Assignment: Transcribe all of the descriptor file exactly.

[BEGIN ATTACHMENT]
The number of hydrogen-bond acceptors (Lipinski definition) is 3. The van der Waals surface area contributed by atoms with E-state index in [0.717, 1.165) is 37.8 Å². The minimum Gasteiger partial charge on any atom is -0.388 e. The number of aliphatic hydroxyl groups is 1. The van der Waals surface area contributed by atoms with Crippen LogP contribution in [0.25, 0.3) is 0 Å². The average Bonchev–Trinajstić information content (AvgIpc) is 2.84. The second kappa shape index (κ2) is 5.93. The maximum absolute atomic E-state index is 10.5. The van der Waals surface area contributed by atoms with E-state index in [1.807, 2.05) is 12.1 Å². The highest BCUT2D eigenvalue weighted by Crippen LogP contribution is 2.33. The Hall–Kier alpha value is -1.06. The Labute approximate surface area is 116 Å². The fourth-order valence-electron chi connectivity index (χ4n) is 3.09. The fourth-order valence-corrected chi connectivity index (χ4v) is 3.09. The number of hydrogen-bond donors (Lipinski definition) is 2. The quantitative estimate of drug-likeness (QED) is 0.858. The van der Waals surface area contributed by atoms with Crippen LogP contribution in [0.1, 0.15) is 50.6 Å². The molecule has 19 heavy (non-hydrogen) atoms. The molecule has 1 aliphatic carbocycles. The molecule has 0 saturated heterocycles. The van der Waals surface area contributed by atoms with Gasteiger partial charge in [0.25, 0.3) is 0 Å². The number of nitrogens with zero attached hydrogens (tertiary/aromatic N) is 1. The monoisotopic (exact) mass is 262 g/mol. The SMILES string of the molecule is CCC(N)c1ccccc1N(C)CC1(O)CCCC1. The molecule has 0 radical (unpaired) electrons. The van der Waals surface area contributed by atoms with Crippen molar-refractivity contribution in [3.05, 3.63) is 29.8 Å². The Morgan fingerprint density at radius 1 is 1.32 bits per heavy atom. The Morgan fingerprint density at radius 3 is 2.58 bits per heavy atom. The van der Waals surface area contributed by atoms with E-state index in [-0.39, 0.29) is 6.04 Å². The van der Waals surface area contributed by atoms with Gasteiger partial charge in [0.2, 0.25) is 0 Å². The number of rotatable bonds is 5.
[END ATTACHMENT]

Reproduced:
The number of hydrogen-bond acceptors (Lipinski definition) is 3. The van der Waals surface area contributed by atoms with E-state index in [0.717, 1.165) is 37.8 Å². The minimum Gasteiger partial charge on any atom is -0.388 e. The number of aliphatic hydroxyl groups is 1. The van der Waals surface area contributed by atoms with Crippen LogP contribution in [0.25, 0.3) is 0 Å². The average Bonchev–Trinajstić information content (AvgIpc) is 2.84. The second kappa shape index (κ2) is 5.93. The maximum absolute atomic E-state index is 10.5. The van der Waals surface area contributed by atoms with E-state index in [1.807, 2.05) is 12.1 Å². The highest BCUT2D eigenvalue weighted by Crippen LogP contribution is 2.33. The Hall–Kier alpha value is -1.06. The Labute approximate surface area is 116 Å². The fourth-order valence-electron chi connectivity index (χ4n) is 3.09. The fourth-order valence-corrected chi connectivity index (χ4v) is 3.09. The number of hydrogen-bond donors (Lipinski definition) is 2. The quantitative estimate of drug-likeness (QED) is 0.858. The van der Waals surface area contributed by atoms with Crippen LogP contribution in [0.1, 0.15) is 50.6 Å². The molecule has 19 heavy (non-hydrogen) atoms. The molecule has 1 aliphatic carbocycles. The molecule has 0 saturated heterocycles. The van der Waals surface area contributed by atoms with Gasteiger partial charge in [0.25, 0.3) is 0 Å². The number of nitrogens with zero attached hydrogens (tertiary/aromatic N) is 1. The monoisotopic (exact) mass is 262 g/mol. The SMILES string of the molecule is CCC(N)c1ccccc1N(C)CC1(O)CCCC1. The molecule has 0 radical (unpaired) electrons. The van der Waals surface area contributed by atoms with Crippen molar-refractivity contribution in [3.05, 3.63) is 29.8 Å². The Morgan fingerprint density at radius 1 is 1.32 bits per heavy atom. The Morgan fingerprint density at radius 3 is 2.58 bits per heavy atom. The van der Waals surface area contributed by atoms with E-state index in [-0.39, 0.29) is 6.04 Å². The van der Waals surface area contributed by atoms with Gasteiger partial charge in [0.2, 0.25) is 0 Å². The number of rotatable bonds is 5.